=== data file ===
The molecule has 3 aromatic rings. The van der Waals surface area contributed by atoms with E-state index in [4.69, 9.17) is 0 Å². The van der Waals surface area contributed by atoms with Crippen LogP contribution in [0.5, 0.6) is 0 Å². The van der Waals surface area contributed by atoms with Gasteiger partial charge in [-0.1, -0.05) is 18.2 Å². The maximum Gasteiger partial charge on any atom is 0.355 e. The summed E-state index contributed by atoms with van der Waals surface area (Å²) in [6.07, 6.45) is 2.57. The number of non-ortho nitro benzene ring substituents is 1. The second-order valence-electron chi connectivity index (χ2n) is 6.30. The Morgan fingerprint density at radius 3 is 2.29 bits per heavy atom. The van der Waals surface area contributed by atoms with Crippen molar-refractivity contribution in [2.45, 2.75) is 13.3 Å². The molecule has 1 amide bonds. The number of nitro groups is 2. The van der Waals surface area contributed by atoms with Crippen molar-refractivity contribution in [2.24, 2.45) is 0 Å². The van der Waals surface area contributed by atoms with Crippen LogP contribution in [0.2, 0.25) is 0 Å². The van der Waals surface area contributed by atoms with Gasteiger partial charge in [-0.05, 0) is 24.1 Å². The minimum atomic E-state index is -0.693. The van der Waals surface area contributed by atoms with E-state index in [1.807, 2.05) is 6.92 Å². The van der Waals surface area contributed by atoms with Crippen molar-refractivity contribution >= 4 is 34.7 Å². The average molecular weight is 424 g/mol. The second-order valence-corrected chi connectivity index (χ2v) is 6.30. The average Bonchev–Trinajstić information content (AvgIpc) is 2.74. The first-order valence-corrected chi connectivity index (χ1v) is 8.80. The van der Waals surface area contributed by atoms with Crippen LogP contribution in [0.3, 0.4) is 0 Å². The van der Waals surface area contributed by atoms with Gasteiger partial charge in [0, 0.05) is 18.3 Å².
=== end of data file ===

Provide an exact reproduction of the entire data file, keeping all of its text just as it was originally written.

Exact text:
The molecule has 3 aromatic rings. The van der Waals surface area contributed by atoms with E-state index in [4.69, 9.17) is 0 Å². The van der Waals surface area contributed by atoms with Crippen LogP contribution in [0.5, 0.6) is 0 Å². The van der Waals surface area contributed by atoms with Gasteiger partial charge in [-0.1, -0.05) is 18.2 Å². The maximum Gasteiger partial charge on any atom is 0.355 e. The summed E-state index contributed by atoms with van der Waals surface area (Å²) in [6.07, 6.45) is 2.57. The number of non-ortho nitro benzene ring substituents is 1. The second-order valence-electron chi connectivity index (χ2n) is 6.30. The Morgan fingerprint density at radius 3 is 2.29 bits per heavy atom. The van der Waals surface area contributed by atoms with Crippen molar-refractivity contribution in [2.45, 2.75) is 13.3 Å². The molecule has 1 amide bonds. The number of nitro groups is 2. The van der Waals surface area contributed by atoms with Crippen molar-refractivity contribution in [2.24, 2.45) is 0 Å². The van der Waals surface area contributed by atoms with Crippen LogP contribution in [0.2, 0.25) is 0 Å². The van der Waals surface area contributed by atoms with Gasteiger partial charge in [-0.05, 0) is 24.1 Å². The minimum atomic E-state index is -0.693. The van der Waals surface area contributed by atoms with E-state index in [1.807, 2.05) is 6.92 Å². The van der Waals surface area contributed by atoms with Crippen molar-refractivity contribution >= 4 is 34.7 Å². The average molecular weight is 424 g/mol. The second-order valence-corrected chi connectivity index (χ2v) is 6.30. The average Bonchev–Trinajstić information content (AvgIpc) is 2.74. The first-order valence-corrected chi connectivity index (χ1v) is 8.80. The van der Waals surface area contributed by atoms with Crippen LogP contribution in [0.3, 0.4) is 0 Å². The van der Waals surface area contributed by atoms with Gasteiger partial charge in [0, 0.05) is 18.3 Å².